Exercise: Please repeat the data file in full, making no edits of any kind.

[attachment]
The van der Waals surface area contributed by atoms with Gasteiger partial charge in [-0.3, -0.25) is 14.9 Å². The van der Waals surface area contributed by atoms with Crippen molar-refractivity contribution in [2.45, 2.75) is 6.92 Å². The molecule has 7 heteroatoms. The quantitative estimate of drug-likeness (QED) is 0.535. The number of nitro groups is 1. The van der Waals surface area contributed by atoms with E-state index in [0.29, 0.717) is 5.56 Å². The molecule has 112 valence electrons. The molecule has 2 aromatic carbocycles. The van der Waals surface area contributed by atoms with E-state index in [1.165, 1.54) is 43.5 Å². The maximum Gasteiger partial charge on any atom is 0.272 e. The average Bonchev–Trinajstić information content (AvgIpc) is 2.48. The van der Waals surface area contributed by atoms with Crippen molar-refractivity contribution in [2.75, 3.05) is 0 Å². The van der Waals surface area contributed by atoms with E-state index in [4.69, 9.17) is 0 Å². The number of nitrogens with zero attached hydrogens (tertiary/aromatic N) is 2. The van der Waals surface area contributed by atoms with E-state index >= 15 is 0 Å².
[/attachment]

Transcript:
The van der Waals surface area contributed by atoms with Gasteiger partial charge in [-0.3, -0.25) is 14.9 Å². The van der Waals surface area contributed by atoms with Crippen molar-refractivity contribution in [2.45, 2.75) is 6.92 Å². The molecule has 7 heteroatoms. The quantitative estimate of drug-likeness (QED) is 0.535. The number of nitro groups is 1. The van der Waals surface area contributed by atoms with E-state index in [0.29, 0.717) is 5.56 Å². The molecule has 112 valence electrons. The molecule has 2 aromatic carbocycles. The van der Waals surface area contributed by atoms with E-state index in [1.165, 1.54) is 43.5 Å². The maximum Gasteiger partial charge on any atom is 0.272 e. The average Bonchev–Trinajstić information content (AvgIpc) is 2.48. The van der Waals surface area contributed by atoms with Crippen molar-refractivity contribution in [2.75, 3.05) is 0 Å². The van der Waals surface area contributed by atoms with E-state index in [4.69, 9.17) is 0 Å². The number of nitrogens with zero attached hydrogens (tertiary/aromatic N) is 2. The van der Waals surface area contributed by atoms with E-state index >= 15 is 0 Å².